Last year we ate pizza in the Quad Cities area; this, though another hour further from Chicago, seemed much closer to a Chicago pizza, the same rolled-out crust you see around town, a thin tomatoey sauce like D’Agostino’s, and where the Quad Cities pizza’s idea of sausage was crumbly breakfast sausage-style, as it is through much of the midwest, this had nice lumps of pretty good Italian sausage. A very decent pizza— and at least it wasn’t another damn hamburger.

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The so-called aquarium smoker— I say so-called because the main manufacturer, Avenue Metal, doesn’t actually call them that, and the term was probably invented by Chowhounders/future LTHers in this thread— has seemed a bit of an endangered species to barbecue-minded foodies, facing the double threat of local restrictions on open flame and smoke smell, and the fact that gas-fired cookers with smoke boxes are easier (and, in the best hands, can produce excellent barbecue, as at Smoque).

So there was some excitement when the proprietor of a new spot, Smoke Signals, sent out press releases announcing the best BBQ in the universe or something, and featured a glass pit prominently in the middle of his shop. (I believe it is an Avenue Metal-made pit; I learned you could spot theirs by the design quirk of the hexagonally-rounded corners.) So far reports don’t seem to suggest that his ‘cue lives up to his claims, but you know, give him six months or a year, who knows? I’m glad to see someone trying, anyway.

The real news is, his isn’t the only place with a new glass pit in town.

I’m kind of surprised no one’s spotted Mary Lee’s Smokehouse, because it’s in a fairly high-profile location— on Cermak just east of Chinatown, opposite Cafe Luciano’s. And the signage isn’t shy. I’ve hit it twice now, and if it’s not a great barbecue place yet, it clearly is modeling itself on the places that do it best, and doing an entirely creditable job by the classics:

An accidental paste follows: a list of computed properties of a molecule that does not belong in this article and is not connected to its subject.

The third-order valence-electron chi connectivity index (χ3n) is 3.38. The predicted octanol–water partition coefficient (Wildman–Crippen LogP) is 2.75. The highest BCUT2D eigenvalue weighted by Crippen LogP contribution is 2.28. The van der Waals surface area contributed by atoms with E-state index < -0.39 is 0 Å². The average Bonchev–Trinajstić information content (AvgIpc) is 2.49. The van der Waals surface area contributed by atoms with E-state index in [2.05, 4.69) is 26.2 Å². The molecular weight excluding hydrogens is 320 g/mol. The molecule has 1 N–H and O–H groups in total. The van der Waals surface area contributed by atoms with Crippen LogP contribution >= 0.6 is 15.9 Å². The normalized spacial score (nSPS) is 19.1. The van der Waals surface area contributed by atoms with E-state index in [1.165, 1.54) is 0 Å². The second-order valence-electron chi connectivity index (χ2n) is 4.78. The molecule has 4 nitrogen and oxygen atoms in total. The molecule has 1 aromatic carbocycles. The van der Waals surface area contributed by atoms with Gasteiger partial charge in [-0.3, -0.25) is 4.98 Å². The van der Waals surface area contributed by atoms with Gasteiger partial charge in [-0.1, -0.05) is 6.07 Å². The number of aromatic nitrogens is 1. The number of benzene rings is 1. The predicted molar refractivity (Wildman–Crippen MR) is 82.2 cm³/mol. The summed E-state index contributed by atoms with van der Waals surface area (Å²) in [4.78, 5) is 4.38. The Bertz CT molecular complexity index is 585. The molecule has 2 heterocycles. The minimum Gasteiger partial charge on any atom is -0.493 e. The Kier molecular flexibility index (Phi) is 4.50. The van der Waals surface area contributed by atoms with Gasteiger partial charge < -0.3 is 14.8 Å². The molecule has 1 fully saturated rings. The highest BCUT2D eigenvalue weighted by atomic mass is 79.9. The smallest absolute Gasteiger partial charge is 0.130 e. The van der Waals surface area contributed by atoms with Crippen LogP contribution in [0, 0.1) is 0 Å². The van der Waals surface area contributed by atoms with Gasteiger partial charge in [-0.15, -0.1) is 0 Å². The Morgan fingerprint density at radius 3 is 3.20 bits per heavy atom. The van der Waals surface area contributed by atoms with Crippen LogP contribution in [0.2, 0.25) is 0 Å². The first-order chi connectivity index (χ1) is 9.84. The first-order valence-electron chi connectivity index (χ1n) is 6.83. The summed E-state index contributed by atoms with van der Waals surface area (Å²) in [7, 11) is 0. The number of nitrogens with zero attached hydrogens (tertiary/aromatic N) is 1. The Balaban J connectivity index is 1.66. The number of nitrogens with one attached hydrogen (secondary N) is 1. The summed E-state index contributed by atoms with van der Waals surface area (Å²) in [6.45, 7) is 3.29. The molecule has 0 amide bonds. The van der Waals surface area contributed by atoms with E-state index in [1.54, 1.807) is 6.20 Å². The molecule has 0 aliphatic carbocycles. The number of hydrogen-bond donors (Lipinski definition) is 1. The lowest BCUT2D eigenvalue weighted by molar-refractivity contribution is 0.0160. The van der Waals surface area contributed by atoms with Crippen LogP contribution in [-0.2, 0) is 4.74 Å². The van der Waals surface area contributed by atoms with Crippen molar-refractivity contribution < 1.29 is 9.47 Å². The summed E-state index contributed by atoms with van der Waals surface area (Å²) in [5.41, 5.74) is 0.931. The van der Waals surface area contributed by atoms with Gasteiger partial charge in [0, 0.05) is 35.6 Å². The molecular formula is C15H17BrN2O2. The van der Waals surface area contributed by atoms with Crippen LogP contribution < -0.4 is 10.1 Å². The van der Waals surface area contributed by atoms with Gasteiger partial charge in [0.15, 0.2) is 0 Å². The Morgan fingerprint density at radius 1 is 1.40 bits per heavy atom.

My sons and I ate a combo of rib tips and links at Ping Tom park on a nice day and enjoyed the light but definite smoke flavor and the spicy hot link just fine. There are a couple of other wrinkles to Mary Lee’s that are worth checking out, though I haven’t managed to have them yet due to being there at the wrong times. One is that they cook steak in the smoker— has anyone done that before? They sell a ribeye steak, which you can have either off the regular grill, or the smoker. Needless to say, I think you’d be a fool to do anything but have it off the smoker; alas, the second time I went, they were sold out from the night before, so I have yet to try that, or the chicken which the menu seems proud of.

I also knew I’d be eating rewarmed barbecue that day, my fault for hitting a bbq joint at noon sharp, but having failed in my quest for steak, I figured rewarmed tips and links was still better than most other things close by. (I wasn’t thinking about Chinatown.) And I discovered something else about tips and links that have been cooked in the same smoker as steaks… they taste like steak! A definite beef-juices-hitting-hot-coals flavor coated the porky pork. Feel free to think that that’s either kind of cool or gross, I can’t decide myself. But I finished them. Sauce was very good in the typical sweet-spicy Chicago style; note that if you follow the standard LTHForum advice to order sauce on the side (which I mostly agree with), they’ll charge you something like $1.50 for a sauce container. I let it slide the second time and just let them dunk everything in the sauce.

So check out Mary Lee’s, timing your visit as to how much you want your pork to taste like beef, I guess. I’ll be back for pig-tasting steak one of these days.

Mary Lee’s Smokehouse
2 E Cermak
Chicago, IL 60616
(312) 225-4544

Your barbecue zen moment:

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Not to bury the lede, but I’ve been visiting a lot of barbecue places lately… because I’m finally working on a new Sky Full of Bacon video podcast. I don’t want to hear any guff about how long it’s been since the last official one, I’ve made well over two hours’ worth of Key Ingredients in that time, but I promised a segment about barbecue long ago, going back to last summer when I shot interviews with a few well-known pitmasters for a Time Out Chicago print piece, which also yielded this short video. So I’ve been conducting other interviews and I think I will have some new insights into the history of Chicago’s own barbecue style by the time it’s done (whenever that will be).